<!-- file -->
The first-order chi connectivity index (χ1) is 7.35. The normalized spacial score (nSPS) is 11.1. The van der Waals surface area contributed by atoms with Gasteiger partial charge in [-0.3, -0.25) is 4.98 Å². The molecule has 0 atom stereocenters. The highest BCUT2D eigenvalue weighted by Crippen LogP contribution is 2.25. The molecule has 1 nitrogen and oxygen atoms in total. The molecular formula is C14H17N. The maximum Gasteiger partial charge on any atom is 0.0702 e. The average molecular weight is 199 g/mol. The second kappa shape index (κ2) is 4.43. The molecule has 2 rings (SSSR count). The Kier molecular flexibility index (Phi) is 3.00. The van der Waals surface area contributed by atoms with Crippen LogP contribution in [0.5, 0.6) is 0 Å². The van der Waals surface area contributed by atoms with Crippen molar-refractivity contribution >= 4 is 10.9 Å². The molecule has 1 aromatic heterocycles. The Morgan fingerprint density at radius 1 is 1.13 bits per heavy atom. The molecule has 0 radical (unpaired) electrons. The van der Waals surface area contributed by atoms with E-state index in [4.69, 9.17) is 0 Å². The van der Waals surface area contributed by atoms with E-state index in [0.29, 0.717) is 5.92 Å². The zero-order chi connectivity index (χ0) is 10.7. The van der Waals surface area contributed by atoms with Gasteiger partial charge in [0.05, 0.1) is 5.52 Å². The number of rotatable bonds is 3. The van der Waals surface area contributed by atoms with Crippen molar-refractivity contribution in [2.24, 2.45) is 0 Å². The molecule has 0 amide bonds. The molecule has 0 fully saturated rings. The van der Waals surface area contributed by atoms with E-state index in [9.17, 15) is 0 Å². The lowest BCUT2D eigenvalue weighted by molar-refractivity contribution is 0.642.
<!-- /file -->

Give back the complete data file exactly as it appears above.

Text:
The first-order chi connectivity index (χ1) is 7.35. The normalized spacial score (nSPS) is 11.1. The van der Waals surface area contributed by atoms with Gasteiger partial charge in [-0.3, -0.25) is 4.98 Å². The molecule has 0 atom stereocenters. The highest BCUT2D eigenvalue weighted by Crippen LogP contribution is 2.25. The molecule has 1 nitrogen and oxygen atoms in total. The molecular formula is C14H17N. The maximum Gasteiger partial charge on any atom is 0.0702 e. The average molecular weight is 199 g/mol. The second kappa shape index (κ2) is 4.43. The molecule has 2 rings (SSSR count). The Kier molecular flexibility index (Phi) is 3.00. The van der Waals surface area contributed by atoms with Crippen LogP contribution in [0.5, 0.6) is 0 Å². The van der Waals surface area contributed by atoms with Crippen molar-refractivity contribution >= 4 is 10.9 Å². The molecule has 1 aromatic heterocycles. The Morgan fingerprint density at radius 1 is 1.13 bits per heavy atom. The molecule has 0 radical (unpaired) electrons. The van der Waals surface area contributed by atoms with E-state index in [4.69, 9.17) is 0 Å². The van der Waals surface area contributed by atoms with E-state index in [0.29, 0.717) is 5.92 Å². The zero-order chi connectivity index (χ0) is 10.7. The van der Waals surface area contributed by atoms with Gasteiger partial charge in [0.05, 0.1) is 5.52 Å². The number of rotatable bonds is 3. The van der Waals surface area contributed by atoms with Crippen molar-refractivity contribution in [2.24, 2.45) is 0 Å². The molecule has 0 amide bonds. The molecule has 0 fully saturated rings. The van der Waals surface area contributed by atoms with E-state index in [9.17, 15) is 0 Å². The lowest BCUT2D eigenvalue weighted by molar-refractivity contribution is 0.642.